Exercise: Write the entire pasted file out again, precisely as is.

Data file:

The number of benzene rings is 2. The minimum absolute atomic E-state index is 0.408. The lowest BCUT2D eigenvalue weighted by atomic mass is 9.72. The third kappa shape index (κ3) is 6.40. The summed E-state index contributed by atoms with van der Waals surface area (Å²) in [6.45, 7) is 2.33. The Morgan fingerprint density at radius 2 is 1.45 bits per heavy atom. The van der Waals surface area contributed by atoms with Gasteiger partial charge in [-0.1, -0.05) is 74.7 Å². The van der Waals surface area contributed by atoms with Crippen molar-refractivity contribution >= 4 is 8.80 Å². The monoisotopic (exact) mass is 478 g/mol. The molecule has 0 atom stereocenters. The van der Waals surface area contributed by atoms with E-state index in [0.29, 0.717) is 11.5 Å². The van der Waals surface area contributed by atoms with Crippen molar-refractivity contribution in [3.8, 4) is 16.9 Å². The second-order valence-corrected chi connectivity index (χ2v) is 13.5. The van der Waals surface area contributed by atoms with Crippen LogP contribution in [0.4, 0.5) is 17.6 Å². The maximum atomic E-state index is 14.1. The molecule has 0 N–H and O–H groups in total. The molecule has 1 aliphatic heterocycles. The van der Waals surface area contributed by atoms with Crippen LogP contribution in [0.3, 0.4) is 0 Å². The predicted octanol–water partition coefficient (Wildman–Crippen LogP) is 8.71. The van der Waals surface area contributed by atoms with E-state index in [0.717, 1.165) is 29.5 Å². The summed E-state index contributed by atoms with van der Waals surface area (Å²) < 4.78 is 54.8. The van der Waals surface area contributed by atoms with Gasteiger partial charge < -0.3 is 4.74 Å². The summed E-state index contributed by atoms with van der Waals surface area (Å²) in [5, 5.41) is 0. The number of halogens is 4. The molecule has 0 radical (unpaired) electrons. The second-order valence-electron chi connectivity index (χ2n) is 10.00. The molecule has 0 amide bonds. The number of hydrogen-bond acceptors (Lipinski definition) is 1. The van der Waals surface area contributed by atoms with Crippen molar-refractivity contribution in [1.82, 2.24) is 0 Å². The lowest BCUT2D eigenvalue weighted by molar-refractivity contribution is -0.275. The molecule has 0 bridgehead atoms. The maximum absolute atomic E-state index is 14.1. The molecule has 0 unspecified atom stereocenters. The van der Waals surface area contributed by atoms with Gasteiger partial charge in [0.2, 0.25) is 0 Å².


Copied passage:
The number of benzene rings is 2. The minimum absolute atomic E-state index is 0.408. The lowest BCUT2D eigenvalue weighted by atomic mass is 9.72. The third kappa shape index (κ3) is 6.40. The summed E-state index contributed by atoms with van der Waals surface area (Å²) in [6.45, 7) is 2.33. The Morgan fingerprint density at radius 2 is 1.45 bits per heavy atom. The van der Waals surface area contributed by atoms with Gasteiger partial charge in [-0.1, -0.05) is 74.7 Å². The van der Waals surface area contributed by atoms with Crippen molar-refractivity contribution >= 4 is 8.80 Å². The monoisotopic (exact) mass is 478 g/mol. The molecule has 0 atom stereocenters. The van der Waals surface area contributed by atoms with E-state index in [0.29, 0.717) is 11.5 Å². The van der Waals surface area contributed by atoms with Crippen molar-refractivity contribution in [3.8, 4) is 16.9 Å². The second-order valence-corrected chi connectivity index (χ2v) is 13.5. The van der Waals surface area contributed by atoms with Crippen LogP contribution in [0.4, 0.5) is 17.6 Å². The maximum atomic E-state index is 14.1. The molecule has 0 N–H and O–H groups in total. The molecule has 1 aliphatic heterocycles. The van der Waals surface area contributed by atoms with Crippen LogP contribution in [0.3, 0.4) is 0 Å². The predicted octanol–water partition coefficient (Wildman–Crippen LogP) is 8.71. The van der Waals surface area contributed by atoms with E-state index in [0.717, 1.165) is 29.5 Å². The summed E-state index contributed by atoms with van der Waals surface area (Å²) < 4.78 is 54.8. The van der Waals surface area contributed by atoms with Gasteiger partial charge < -0.3 is 4.74 Å². The summed E-state index contributed by atoms with van der Waals surface area (Å²) in [5, 5.41) is 0. The number of halogens is 4. The molecule has 0 radical (unpaired) electrons. The second-order valence-electron chi connectivity index (χ2n) is 10.00. The molecule has 0 amide bonds. The number of hydrogen-bond acceptors (Lipinski definition) is 1. The van der Waals surface area contributed by atoms with Crippen molar-refractivity contribution in [1.82, 2.24) is 0 Å². The lowest BCUT2D eigenvalue weighted by molar-refractivity contribution is -0.275. The molecule has 0 bridgehead atoms. The maximum absolute atomic E-state index is 14.1. The molecule has 0 unspecified atom stereocenters. The van der Waals surface area contributed by atoms with Gasteiger partial charge in [0.2, 0.25) is 0 Å².